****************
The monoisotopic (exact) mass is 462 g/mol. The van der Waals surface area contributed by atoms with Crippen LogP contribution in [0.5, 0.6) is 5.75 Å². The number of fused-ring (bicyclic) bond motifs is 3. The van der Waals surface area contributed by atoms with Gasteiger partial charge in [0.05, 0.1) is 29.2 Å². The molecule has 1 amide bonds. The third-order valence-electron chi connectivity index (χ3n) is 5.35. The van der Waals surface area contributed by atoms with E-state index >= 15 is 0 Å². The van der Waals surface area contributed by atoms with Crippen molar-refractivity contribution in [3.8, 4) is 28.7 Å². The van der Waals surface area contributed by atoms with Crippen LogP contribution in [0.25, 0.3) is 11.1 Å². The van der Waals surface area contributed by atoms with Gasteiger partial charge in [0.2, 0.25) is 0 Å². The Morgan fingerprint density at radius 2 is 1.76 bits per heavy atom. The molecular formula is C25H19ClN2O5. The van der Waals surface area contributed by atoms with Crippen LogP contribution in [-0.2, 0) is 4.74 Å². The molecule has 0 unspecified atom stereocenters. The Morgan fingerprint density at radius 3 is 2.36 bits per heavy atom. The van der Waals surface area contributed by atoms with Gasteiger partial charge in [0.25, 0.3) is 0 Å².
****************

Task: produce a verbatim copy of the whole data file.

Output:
The monoisotopic (exact) mass is 462 g/mol. The van der Waals surface area contributed by atoms with Crippen LogP contribution in [0.5, 0.6) is 5.75 Å². The number of fused-ring (bicyclic) bond motifs is 3. The van der Waals surface area contributed by atoms with Gasteiger partial charge in [0.05, 0.1) is 29.2 Å². The molecule has 1 amide bonds. The third-order valence-electron chi connectivity index (χ3n) is 5.35. The van der Waals surface area contributed by atoms with E-state index >= 15 is 0 Å². The van der Waals surface area contributed by atoms with Crippen molar-refractivity contribution in [3.8, 4) is 28.7 Å². The van der Waals surface area contributed by atoms with Crippen LogP contribution in [0.25, 0.3) is 11.1 Å². The van der Waals surface area contributed by atoms with Gasteiger partial charge in [0.2, 0.25) is 0 Å². The Morgan fingerprint density at radius 2 is 1.76 bits per heavy atom. The molecular formula is C25H19ClN2O5. The van der Waals surface area contributed by atoms with Crippen LogP contribution in [-0.2, 0) is 4.74 Å². The molecule has 0 unspecified atom stereocenters. The Morgan fingerprint density at radius 3 is 2.36 bits per heavy atom. The van der Waals surface area contributed by atoms with Gasteiger partial charge in [0.25, 0.3) is 0 Å².